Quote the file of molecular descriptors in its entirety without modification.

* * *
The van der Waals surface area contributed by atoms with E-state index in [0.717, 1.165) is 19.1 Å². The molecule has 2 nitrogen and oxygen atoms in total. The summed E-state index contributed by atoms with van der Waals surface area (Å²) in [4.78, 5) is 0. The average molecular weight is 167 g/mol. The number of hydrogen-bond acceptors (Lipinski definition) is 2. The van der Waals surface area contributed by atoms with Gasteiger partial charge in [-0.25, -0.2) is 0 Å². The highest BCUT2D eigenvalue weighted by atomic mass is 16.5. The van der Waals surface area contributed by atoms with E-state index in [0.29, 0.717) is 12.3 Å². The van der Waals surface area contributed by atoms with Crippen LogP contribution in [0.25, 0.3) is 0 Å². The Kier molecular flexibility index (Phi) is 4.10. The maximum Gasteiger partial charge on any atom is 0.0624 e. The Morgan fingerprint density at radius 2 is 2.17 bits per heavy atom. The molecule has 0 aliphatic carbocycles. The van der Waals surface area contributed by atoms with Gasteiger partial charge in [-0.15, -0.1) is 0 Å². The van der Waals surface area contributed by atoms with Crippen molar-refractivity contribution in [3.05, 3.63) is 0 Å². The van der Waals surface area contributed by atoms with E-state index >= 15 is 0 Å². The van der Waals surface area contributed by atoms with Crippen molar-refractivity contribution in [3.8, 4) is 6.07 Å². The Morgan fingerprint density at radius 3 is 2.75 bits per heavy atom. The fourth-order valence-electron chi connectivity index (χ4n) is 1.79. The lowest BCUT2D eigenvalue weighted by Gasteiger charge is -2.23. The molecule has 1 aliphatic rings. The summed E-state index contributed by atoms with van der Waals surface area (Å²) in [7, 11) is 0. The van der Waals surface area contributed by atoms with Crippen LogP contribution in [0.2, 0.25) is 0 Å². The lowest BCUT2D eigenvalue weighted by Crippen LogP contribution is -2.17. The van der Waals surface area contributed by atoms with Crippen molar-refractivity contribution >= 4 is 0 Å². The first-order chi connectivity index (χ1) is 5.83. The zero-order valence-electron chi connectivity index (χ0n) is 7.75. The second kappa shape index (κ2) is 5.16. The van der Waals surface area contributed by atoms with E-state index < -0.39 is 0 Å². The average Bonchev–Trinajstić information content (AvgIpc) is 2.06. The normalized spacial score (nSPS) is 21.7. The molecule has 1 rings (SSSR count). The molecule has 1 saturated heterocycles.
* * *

The van der Waals surface area contributed by atoms with E-state index in [0.717, 1.165) is 19.1 Å². The molecule has 2 nitrogen and oxygen atoms in total. The summed E-state index contributed by atoms with van der Waals surface area (Å²) in [4.78, 5) is 0. The average molecular weight is 167 g/mol. The number of hydrogen-bond acceptors (Lipinski definition) is 2. The van der Waals surface area contributed by atoms with Gasteiger partial charge in [-0.25, -0.2) is 0 Å². The highest BCUT2D eigenvalue weighted by atomic mass is 16.5. The van der Waals surface area contributed by atoms with E-state index in [0.29, 0.717) is 12.3 Å². The van der Waals surface area contributed by atoms with Crippen LogP contribution in [0.25, 0.3) is 0 Å². The Kier molecular flexibility index (Phi) is 4.10. The maximum Gasteiger partial charge on any atom is 0.0624 e. The Morgan fingerprint density at radius 2 is 2.17 bits per heavy atom. The molecule has 0 aliphatic carbocycles. The van der Waals surface area contributed by atoms with Gasteiger partial charge in [-0.15, -0.1) is 0 Å². The van der Waals surface area contributed by atoms with Crippen molar-refractivity contribution in [3.05, 3.63) is 0 Å². The van der Waals surface area contributed by atoms with E-state index >= 15 is 0 Å². The van der Waals surface area contributed by atoms with Crippen molar-refractivity contribution in [3.8, 4) is 6.07 Å². The Morgan fingerprint density at radius 3 is 2.75 bits per heavy atom. The fourth-order valence-electron chi connectivity index (χ4n) is 1.79. The lowest BCUT2D eigenvalue weighted by Gasteiger charge is -2.23. The molecule has 1 aliphatic rings. The summed E-state index contributed by atoms with van der Waals surface area (Å²) in [7, 11) is 0. The van der Waals surface area contributed by atoms with Crippen LogP contribution in [0.2, 0.25) is 0 Å². The lowest BCUT2D eigenvalue weighted by Crippen LogP contribution is -2.17. The van der Waals surface area contributed by atoms with Crippen molar-refractivity contribution >= 4 is 0 Å². The first-order chi connectivity index (χ1) is 5.83. The zero-order valence-electron chi connectivity index (χ0n) is 7.75. The second kappa shape index (κ2) is 5.16. The van der Waals surface area contributed by atoms with E-state index < -0.39 is 0 Å². The average Bonchev–Trinajstić information content (AvgIpc) is 2.06. The normalized spacial score (nSPS) is 21.7. The molecule has 1 rings (SSSR count). The molecule has 1 saturated heterocycles.